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Machine learning, neural networks, big data, the Internet of things and other contemporary digital technologies are based on collecting and processing of large amounts of data. Organizations and governments using such technologies often ignore issues of confidentiality in their quest for new data. Sophisticated mathematical models allow businesses to tailor advertisements to individual people and enable politicians to target their campaigns at specific groups of the population.Increasingly, we observe not just individual “intrusions” into people’s privacy, but also the direct manipulation of personal data.

Many security threats and common technical risks to confidentiality have two key underlying reasons. First, objects of digital technology have limited resources in terms of energy consumption, memory capacity, computing power and so on. Second, the lack of uniform security requirements, as well as the broad range and great diversity of protocols, complicate the preservation of data confidentiality throughout the life cycle of digital technologies.

The rapid development of new international and cross-border digital business models results in personal data becoming a valuable commodity (“the new oil”). National economies and the international economic space do not have absolute immunity to copyright and intellectual property violations, whereas the specific nature of data and information confidentiality makes some states more vulnerable than others that enjoy a digital advantage. In this stalemate situation, corporations and individual governments benefit the most from storing, processing and analysing sensitive data, while citizens grow dependent on services provided by foreign companies.

Unfortunately, due to the large number of factors and discrepancies, as well as the personal, corporate and other interests of influential players, a uniform approach to settling the confidentiality problem at the international level is not likely to emerge in the foreseeable future.

The status of confidentiality in the context of international security is ambiguous: on the one hand, governments, corporation, and ordinary citizens do not want their secrets to become known to other people, while on the other hand, they want to know other people’s secrets, even if they publicly state the opposite.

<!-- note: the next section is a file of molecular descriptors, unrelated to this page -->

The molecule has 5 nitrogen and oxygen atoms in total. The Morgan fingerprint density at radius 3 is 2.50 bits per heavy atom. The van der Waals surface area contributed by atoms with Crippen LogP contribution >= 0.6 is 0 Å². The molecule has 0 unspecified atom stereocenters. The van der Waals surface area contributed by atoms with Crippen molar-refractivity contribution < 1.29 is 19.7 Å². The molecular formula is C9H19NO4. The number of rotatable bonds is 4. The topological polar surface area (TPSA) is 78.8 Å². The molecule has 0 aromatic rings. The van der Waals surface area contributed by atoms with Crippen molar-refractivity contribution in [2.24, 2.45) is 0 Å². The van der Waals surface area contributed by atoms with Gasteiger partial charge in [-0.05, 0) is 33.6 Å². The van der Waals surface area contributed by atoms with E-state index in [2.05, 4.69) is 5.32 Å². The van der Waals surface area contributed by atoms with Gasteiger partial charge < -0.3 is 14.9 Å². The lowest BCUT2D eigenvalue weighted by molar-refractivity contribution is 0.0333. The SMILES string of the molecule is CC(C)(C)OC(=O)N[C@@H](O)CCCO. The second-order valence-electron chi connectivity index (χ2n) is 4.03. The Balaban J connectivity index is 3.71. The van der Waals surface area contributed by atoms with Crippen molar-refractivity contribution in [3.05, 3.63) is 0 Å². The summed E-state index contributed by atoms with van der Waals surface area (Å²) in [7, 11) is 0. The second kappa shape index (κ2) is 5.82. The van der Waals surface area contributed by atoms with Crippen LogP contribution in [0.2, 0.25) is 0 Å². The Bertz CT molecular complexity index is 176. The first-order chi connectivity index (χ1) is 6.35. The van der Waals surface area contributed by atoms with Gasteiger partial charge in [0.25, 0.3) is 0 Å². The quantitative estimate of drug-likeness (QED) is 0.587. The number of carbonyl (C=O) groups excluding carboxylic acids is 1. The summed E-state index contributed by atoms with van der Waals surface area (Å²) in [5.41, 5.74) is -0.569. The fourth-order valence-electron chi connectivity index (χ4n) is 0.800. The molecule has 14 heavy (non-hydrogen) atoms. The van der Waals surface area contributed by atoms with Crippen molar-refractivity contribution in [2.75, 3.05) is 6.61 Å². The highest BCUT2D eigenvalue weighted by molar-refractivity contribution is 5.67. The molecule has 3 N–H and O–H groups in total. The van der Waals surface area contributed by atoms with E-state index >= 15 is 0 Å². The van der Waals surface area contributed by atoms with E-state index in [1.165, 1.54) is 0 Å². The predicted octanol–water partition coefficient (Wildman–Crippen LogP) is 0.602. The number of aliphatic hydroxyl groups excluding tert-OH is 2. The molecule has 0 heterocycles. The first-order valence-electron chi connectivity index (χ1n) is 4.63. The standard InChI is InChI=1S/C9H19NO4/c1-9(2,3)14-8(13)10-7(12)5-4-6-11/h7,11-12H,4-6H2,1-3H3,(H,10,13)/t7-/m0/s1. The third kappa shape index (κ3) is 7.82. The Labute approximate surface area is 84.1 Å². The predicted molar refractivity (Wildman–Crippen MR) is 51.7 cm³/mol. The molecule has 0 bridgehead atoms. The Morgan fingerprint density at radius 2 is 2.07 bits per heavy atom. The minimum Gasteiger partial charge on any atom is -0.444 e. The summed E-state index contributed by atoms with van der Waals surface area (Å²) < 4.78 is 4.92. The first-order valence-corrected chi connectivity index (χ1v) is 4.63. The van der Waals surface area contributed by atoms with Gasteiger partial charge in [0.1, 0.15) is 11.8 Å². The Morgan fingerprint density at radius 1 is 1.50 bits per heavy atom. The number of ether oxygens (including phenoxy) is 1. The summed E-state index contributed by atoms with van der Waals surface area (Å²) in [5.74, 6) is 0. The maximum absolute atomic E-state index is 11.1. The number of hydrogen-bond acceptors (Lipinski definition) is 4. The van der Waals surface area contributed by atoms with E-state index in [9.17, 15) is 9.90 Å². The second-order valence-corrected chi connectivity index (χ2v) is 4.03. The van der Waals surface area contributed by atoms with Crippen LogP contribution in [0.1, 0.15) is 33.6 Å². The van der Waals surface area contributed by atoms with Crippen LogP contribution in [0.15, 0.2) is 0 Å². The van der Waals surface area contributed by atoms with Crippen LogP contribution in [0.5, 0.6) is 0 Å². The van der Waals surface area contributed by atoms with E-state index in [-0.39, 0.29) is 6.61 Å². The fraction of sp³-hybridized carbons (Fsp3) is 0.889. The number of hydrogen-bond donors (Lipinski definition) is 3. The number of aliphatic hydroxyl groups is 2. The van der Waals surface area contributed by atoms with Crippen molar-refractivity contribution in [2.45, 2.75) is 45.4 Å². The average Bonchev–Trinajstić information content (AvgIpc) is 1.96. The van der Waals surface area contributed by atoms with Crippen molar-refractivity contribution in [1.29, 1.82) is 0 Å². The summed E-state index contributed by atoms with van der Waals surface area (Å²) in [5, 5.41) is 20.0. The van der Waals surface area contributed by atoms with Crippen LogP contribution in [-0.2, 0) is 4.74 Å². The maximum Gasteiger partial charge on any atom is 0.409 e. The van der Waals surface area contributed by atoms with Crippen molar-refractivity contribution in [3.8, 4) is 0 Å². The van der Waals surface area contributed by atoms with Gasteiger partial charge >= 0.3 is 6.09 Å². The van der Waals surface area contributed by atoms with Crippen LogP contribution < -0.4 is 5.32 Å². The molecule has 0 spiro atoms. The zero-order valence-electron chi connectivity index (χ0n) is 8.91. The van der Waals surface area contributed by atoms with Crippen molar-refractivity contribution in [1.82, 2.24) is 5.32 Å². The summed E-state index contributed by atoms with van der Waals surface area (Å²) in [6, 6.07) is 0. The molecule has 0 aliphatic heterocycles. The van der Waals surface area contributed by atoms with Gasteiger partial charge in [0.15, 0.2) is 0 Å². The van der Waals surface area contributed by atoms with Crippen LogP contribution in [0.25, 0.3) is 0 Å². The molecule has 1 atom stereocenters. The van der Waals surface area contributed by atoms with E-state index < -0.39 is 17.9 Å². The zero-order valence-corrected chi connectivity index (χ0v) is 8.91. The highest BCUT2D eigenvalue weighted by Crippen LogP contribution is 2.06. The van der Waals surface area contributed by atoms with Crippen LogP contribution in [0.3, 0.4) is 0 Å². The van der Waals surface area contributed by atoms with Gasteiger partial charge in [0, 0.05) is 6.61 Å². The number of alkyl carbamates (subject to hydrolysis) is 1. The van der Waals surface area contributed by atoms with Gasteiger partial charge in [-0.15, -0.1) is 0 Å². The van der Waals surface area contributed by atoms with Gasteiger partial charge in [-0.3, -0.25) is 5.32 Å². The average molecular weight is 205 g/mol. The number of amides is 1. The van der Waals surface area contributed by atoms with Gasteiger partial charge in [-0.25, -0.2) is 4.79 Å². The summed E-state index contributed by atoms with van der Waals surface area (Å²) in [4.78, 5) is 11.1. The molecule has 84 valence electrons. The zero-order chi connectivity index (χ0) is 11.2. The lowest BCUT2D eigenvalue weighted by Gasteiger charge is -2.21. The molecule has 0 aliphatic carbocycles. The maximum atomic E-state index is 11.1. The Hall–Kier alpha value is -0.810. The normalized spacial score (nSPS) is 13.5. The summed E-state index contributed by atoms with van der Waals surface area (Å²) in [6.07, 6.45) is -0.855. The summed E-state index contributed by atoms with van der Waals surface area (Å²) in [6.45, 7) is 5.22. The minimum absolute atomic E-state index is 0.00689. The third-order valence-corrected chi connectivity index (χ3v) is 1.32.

When digital technologies are used in critical infrastructure, the use of resources, solutions or services provided by foreign corporations brings to the fore issues not only of personal privacy, but also of the country’s stability and sovereignty, seeing as this process places significant leverage in the hands of foreign investors, shareholders and governments.

Digital technologies have significantly changed both our personal lives and the way states are governed. This technology is based on, and consumes, data about us. We can state pessimistically that “Pandora's box” has been opened wide. We can no longer do without digital technology. At the same time, we cannot continue to “do business as usual” and ignore the fact that losing control over new technologies has come to mean losing control over our own lives. The number of changes caused by digitalization is growing. Working out systemic approaches to the problems of personal data and confidentiality in the digital world is necessary if we want to regain control over digital technologies, as well as over our own lives (which no longer means merely our online lives).

We all know, or suspect, that confidentiality is important: no one wants their personal, sensitive information to become public. However, at what point does data confidentiality cease to be our own personal business and become a matter of international security, a focus of national or international agendas?

There is currently no common notion of privacy, but there are many interpretations of the concept, and subjective views play an important role here. In this sense, we will hardly be able to agree on a universal definition [1]. Those of us who grew up in the era of social networks and widespread access to the internet, those who essentially spend their lives online, have their own perceptions of privacy, personal data, the boundaries of private life and so on. Our understanding of threats is often delayed in time, such as when previously generated information begins to be used against its owner (for example, in smear campaigns aimed at searching for “dirty laundry,” including past dubious activities and statements on the internet). Reinterpreting the concept of personal privacy may result in the idea of private information losing its meaning, because more sensitive data (such as a person’s sexual orientation, relationship status, etc.) are available on social networks and other digital platforms.